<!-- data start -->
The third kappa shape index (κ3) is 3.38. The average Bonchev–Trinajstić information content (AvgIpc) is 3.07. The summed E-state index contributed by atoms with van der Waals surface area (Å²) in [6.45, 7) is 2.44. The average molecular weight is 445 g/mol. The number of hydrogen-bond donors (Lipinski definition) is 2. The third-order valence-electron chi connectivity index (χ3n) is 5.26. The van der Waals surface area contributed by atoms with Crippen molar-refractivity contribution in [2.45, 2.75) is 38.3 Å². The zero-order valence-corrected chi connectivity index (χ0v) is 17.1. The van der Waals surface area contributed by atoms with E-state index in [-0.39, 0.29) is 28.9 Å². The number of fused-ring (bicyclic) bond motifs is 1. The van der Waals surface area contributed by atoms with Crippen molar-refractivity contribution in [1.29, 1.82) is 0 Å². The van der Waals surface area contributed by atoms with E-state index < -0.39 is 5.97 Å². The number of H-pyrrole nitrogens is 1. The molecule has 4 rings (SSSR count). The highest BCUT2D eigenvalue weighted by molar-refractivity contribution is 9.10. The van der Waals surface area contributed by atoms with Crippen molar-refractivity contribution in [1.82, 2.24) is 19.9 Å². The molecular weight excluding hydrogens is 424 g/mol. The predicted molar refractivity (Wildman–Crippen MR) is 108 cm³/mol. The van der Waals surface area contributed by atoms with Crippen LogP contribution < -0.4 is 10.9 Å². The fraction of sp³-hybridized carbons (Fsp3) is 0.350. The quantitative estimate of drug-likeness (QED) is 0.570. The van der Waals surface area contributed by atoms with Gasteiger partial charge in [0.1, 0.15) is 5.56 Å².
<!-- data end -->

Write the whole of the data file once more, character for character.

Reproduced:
The third kappa shape index (κ3) is 3.38. The average Bonchev–Trinajstić information content (AvgIpc) is 3.07. The summed E-state index contributed by atoms with van der Waals surface area (Å²) in [6.45, 7) is 2.44. The average molecular weight is 445 g/mol. The number of hydrogen-bond donors (Lipinski definition) is 2. The third-order valence-electron chi connectivity index (χ3n) is 5.26. The van der Waals surface area contributed by atoms with Crippen molar-refractivity contribution in [2.45, 2.75) is 38.3 Å². The zero-order valence-corrected chi connectivity index (χ0v) is 17.1. The van der Waals surface area contributed by atoms with E-state index in [-0.39, 0.29) is 28.9 Å². The number of fused-ring (bicyclic) bond motifs is 1. The van der Waals surface area contributed by atoms with Crippen molar-refractivity contribution in [1.29, 1.82) is 0 Å². The van der Waals surface area contributed by atoms with E-state index < -0.39 is 5.97 Å². The number of H-pyrrole nitrogens is 1. The molecule has 4 rings (SSSR count). The highest BCUT2D eigenvalue weighted by molar-refractivity contribution is 9.10. The van der Waals surface area contributed by atoms with Crippen molar-refractivity contribution in [1.82, 2.24) is 19.9 Å². The molecular weight excluding hydrogens is 424 g/mol. The predicted molar refractivity (Wildman–Crippen MR) is 108 cm³/mol. The van der Waals surface area contributed by atoms with Crippen LogP contribution < -0.4 is 10.9 Å². The fraction of sp³-hybridized carbons (Fsp3) is 0.350. The quantitative estimate of drug-likeness (QED) is 0.570. The van der Waals surface area contributed by atoms with Gasteiger partial charge in [0.1, 0.15) is 5.56 Å².